As I write this, I have four large binders sprawled across my desk full of old media and press kits that span back to 2002. Like well-decorated generals, each kit is flagged and covered in post-it notes of what I believe works and doesn’t as it relates to design, verbiage and format.

The littered desk of a person with OCD. Ouch.

And as much as I hate to admit it, I am spinning my wheels trying to figure out how to bring our media kit (or as I like to call it…my company’s handshake) into an age where technology is constantly changing and evolving and those that are left behind are bound to never catch up.

For the last three years, I have been chomping at the bit to re-do our media kit. For the last three years, I always made it a point to bring plausible ideas, concepts and designs to every planning meeting, only to be hit with the phrase “if it ain’t broke…”

Finally, I got my wish. Finally, I am able to re-think they way we present ourselves to our industry. Finally, I can place QR-codes on all the pages and link them to innovative videos where I am holding the company logo wearing my black Chucks and thick framed glasses explaining how we are the future of the industry and by working with us you become the future.

Finally, I’ll be able to create so much white space that I will only have one word on each sheet and when it is all is placed together a simple phrase will be spelled out…”advertise with us—just do it.”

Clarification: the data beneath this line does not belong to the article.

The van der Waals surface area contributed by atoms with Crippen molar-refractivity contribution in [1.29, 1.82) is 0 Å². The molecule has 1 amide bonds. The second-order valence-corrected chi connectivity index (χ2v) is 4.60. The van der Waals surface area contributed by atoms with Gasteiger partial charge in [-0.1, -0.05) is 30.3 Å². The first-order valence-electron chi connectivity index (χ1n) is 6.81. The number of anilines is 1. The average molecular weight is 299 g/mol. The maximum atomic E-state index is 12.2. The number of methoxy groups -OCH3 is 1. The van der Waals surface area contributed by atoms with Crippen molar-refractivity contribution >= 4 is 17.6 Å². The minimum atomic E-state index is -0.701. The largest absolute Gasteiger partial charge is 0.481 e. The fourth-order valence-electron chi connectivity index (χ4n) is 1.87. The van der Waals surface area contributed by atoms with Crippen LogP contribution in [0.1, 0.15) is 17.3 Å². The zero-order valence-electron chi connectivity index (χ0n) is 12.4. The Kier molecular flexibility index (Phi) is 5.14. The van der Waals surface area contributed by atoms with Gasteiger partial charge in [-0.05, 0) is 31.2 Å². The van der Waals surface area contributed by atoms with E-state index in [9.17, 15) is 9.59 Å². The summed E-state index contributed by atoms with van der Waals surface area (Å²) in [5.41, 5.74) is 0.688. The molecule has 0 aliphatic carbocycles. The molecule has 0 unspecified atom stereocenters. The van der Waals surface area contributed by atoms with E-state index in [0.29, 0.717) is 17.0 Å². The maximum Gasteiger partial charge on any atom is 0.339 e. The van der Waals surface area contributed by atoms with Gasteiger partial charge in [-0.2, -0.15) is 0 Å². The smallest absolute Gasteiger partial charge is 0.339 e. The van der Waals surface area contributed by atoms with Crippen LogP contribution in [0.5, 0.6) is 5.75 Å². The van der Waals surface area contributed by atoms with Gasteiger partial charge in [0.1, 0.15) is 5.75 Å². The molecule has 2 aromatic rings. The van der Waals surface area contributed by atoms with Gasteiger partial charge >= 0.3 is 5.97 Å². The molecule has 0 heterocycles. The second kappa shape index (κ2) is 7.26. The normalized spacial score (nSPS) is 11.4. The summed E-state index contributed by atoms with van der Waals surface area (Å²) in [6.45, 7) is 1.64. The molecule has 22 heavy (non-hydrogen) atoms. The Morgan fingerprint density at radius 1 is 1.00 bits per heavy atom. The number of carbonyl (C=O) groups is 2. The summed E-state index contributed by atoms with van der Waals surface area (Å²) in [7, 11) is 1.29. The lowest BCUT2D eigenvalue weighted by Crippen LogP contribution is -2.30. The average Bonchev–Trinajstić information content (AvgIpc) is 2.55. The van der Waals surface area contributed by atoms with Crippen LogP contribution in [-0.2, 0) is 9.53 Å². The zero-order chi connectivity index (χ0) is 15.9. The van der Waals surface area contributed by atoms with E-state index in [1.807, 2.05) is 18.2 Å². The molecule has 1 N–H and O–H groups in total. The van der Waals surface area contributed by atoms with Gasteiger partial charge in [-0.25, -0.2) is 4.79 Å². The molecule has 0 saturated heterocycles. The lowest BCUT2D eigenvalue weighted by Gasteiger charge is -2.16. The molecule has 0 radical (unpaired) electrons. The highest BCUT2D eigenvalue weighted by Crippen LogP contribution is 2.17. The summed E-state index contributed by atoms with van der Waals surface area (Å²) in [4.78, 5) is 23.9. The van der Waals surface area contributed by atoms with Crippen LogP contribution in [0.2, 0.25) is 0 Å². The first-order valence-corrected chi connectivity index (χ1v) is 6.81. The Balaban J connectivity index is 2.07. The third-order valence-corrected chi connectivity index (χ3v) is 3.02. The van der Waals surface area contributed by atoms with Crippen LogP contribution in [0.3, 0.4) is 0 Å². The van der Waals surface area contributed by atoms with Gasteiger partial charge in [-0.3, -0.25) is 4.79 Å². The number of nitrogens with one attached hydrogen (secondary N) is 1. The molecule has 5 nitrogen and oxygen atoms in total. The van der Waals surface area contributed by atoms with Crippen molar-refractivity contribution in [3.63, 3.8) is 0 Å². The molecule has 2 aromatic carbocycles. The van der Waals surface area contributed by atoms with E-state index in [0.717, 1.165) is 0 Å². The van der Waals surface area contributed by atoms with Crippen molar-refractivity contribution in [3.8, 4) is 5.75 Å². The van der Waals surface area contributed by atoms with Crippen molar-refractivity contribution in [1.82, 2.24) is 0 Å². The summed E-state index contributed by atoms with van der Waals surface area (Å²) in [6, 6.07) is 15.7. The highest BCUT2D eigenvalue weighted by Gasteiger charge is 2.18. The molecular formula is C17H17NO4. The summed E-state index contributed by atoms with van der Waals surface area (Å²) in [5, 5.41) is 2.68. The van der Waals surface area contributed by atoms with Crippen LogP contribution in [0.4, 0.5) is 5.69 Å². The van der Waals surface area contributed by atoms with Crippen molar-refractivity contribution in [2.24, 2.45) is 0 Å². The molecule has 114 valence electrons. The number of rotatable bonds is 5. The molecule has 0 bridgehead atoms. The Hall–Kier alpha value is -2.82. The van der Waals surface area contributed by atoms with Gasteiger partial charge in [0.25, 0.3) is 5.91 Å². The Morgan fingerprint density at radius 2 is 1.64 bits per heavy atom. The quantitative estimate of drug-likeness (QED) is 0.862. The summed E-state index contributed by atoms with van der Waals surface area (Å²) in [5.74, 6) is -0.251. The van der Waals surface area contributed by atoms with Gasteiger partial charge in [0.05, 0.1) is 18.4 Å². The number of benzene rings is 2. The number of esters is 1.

Finally, I can develop that mobile app, beef up our website, really blow out our social media efforts and make a change to the way we face our clients and how they view us. We will be hip, quirky, zany, fun and it will all show in our media kit. In the words of the late (and great…don’t hate) Michael Jackson, “This is it.”

Yet, here I am amongst my piles of notes, concept comps and sample designs, somewhat befuddled. With my notion to re-think, re-define and re-everything, at one point will I lose the voice of my company’s mission? Will our message fall short behind the glitz, glamor and smoke of being “hip and cool?”

For that I do not have the answer, but I do know one important thing when it comes to a redesign. As a marketing professional it is my job, my purpose to keep our identity and mission in tact and well promoted. So I leave this question to you, my faithful rockstar readers; when you are able to “choose your own adventure” in a redesign (of anything), how do you approach it? At what point do you move from the “now what” to the “here we are?” I’d love to hear your thoughts.

Until next time!

Peace out cub scouts,

Erin

A 3 year old could run your marketing department.

Now, don’t be offended by the title. I’m sure your marketing department is just fine…I’m sure they have mad skills. This post is simply to explain something that’s been on my mind as I’ve watched my three year old step daughter interact with the world.

First, to explain where I’m coming from let’s look at the definition of marketing (because well, there’s nothing like going back to the basics):

Marketing:

Marketing is the activity, set of institutions, and processes for creating, communicating, delivering, and exchanging offerings that have value for customers, clients, partners, and society at large. (Approved October 2007)

I’ve pulled from this definition what I believe to be the most important words in today’s marketing environment.

  • Creating
  • Communication
  • Delivering
  • Exchanging

    Imagination Mateys.

  • Value